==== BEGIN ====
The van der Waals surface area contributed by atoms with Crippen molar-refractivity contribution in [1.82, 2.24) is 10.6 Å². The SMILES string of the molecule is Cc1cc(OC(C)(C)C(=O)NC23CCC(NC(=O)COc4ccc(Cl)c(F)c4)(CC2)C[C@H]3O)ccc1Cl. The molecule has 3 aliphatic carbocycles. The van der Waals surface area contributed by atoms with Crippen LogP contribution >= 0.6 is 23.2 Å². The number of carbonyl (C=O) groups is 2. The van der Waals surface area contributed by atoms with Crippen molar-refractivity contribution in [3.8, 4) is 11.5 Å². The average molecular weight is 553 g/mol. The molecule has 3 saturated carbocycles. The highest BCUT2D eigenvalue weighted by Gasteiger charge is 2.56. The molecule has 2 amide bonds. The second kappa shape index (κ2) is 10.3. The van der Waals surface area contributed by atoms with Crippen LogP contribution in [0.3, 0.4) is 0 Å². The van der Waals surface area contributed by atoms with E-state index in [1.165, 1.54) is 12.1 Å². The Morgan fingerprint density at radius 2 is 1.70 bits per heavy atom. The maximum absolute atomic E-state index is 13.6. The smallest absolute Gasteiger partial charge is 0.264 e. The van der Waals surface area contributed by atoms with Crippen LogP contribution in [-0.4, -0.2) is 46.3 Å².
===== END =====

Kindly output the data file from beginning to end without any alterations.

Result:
The van der Waals surface area contributed by atoms with Crippen molar-refractivity contribution in [1.82, 2.24) is 10.6 Å². The SMILES string of the molecule is Cc1cc(OC(C)(C)C(=O)NC23CCC(NC(=O)COc4ccc(Cl)c(F)c4)(CC2)C[C@H]3O)ccc1Cl. The molecule has 3 aliphatic carbocycles. The van der Waals surface area contributed by atoms with Crippen LogP contribution >= 0.6 is 23.2 Å². The number of carbonyl (C=O) groups is 2. The van der Waals surface area contributed by atoms with Crippen molar-refractivity contribution in [3.8, 4) is 11.5 Å². The average molecular weight is 553 g/mol. The molecule has 3 saturated carbocycles. The highest BCUT2D eigenvalue weighted by Gasteiger charge is 2.56. The molecule has 2 amide bonds. The second kappa shape index (κ2) is 10.3. The van der Waals surface area contributed by atoms with Crippen LogP contribution in [0.3, 0.4) is 0 Å². The van der Waals surface area contributed by atoms with E-state index in [1.165, 1.54) is 12.1 Å². The Morgan fingerprint density at radius 2 is 1.70 bits per heavy atom. The maximum absolute atomic E-state index is 13.6. The smallest absolute Gasteiger partial charge is 0.264 e. The van der Waals surface area contributed by atoms with Crippen LogP contribution in [-0.4, -0.2) is 46.3 Å².